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  • Monday's Scoop: Anxious🌤️

Monday's Scoop: Anxious🌤️

Toyota's fraudulent safety tests & Moderna's cancer cure

Hey friend - hope you had a great weekend enjoying the start of summer!
Insiders, catch up with our Weekly Scoop. If you’re not an Insider, refer, open, vote, or upgrade to unlock your status!
Here’s what you need to know today to inform your work, spending, and investments…


🌎 Big picture

  1. Americans have cut back spending as real incomes shrink.

  2. Inflation isn’t getting worse, but it’s not getting much better.

  3. The manufacturing sector continues to struggle.

How are you feeling about the economy?

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 💼 Work trends

Unemployment Rate: 3.9%
Still near the lowest rate in 50+ years

The manufacturing sector still hasn’t recovered from over a year of slumping business activity. After signaling a brief revival in March, the Institute for Supply Management reported the 2nd consecutive month of contracting business activity in the manufacturing sector. The sector has contracted for 18 of the last 19 months, the worst stretch in over two decades. New product orders fell in May by the most in two years. Manufacturing accounts for 10% of the US economy and has suffered as consumers cut back on spending on goods.


 👜 Cost of living trends

Inflation Rate: +3.4% (YoY), +0.3% (MoM)
Policymakers aim for 2% YoY inflation (April CPI)

Americans can’t save as much amid inflated living costs and weak income growth. The Commerce Department reported real disposable income, adjusted for inflation, declined in April. Despite above-average economic and investment growth, our real after-tax income has only grown 1% over the past twelve months. Everyday expenses continue to demand a more significant portion of that after-tax income. The personal savings rate, what we’re able to keep after tax and monthly expenses, fell again in April to the lowest level in 16 months. Americans can only save 3.6% of their disposable income, half of what they saved in January 2020.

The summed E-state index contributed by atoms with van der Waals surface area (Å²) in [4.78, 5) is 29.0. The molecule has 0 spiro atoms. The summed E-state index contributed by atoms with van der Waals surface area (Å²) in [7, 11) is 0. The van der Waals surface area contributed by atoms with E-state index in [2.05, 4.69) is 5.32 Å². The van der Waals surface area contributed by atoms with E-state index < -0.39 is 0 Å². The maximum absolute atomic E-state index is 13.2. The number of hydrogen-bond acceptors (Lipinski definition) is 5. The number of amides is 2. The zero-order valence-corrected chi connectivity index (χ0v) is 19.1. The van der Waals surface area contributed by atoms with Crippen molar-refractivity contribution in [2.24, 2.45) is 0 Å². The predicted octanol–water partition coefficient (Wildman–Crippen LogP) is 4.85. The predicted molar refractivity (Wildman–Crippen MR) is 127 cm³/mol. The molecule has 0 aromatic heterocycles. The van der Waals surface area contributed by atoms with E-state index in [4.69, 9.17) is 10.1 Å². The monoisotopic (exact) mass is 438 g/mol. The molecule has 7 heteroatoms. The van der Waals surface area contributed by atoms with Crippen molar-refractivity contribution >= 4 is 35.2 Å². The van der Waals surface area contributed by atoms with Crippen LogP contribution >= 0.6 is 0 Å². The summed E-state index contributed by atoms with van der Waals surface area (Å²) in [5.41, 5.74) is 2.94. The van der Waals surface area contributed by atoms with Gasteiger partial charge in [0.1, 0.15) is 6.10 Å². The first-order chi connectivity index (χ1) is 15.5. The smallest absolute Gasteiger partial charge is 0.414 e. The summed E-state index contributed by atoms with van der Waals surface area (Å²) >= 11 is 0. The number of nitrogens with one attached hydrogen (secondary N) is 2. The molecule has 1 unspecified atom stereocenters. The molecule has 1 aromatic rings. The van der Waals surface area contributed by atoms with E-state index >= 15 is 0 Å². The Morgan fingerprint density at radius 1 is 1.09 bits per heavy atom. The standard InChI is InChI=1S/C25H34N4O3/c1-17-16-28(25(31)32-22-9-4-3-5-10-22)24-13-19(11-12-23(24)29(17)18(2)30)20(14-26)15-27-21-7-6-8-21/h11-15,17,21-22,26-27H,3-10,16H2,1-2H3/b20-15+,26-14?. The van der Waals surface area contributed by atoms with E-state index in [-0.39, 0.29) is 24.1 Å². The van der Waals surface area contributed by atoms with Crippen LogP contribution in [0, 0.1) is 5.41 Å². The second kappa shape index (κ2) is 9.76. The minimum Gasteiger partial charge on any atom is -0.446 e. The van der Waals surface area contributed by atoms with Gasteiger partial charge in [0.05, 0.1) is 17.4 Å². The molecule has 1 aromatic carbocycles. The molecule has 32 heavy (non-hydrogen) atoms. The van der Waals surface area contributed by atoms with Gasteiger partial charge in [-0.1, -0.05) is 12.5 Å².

People are spending less as the cost of living keeps rising. The Commerce Department reported personal consumption expenditures increased by only 0.2% in April. When considering inflation, spending declined by 0.1%. Higher prices on groceries and services have strained budgets, and wages aren’t keeping up.

Inflation is improving, but not by much. Policymakers’ preferred inflation gauge, the Personal Consumption Expenditures Price Index (PCE), rose 0.3% in April, or 0.2% when excluding volatile food and energy costs. The one-year change in the cost of living was only 2.7% over the past year, much closer to the normal levels policymakers have been trying to reach. Monthly inflation has held steady at around 0.3% for the past three months, far lower than the worst periods of the past few years but still well above pre-pandemic averages.


 🤓 Inside Scoop: What is the difference between the PCE and CPI?

Economists track inflation using both the PCE (Personal Consumption Expenditures) price index and the CPI (Consumer Price Index), but they differ in scope and method.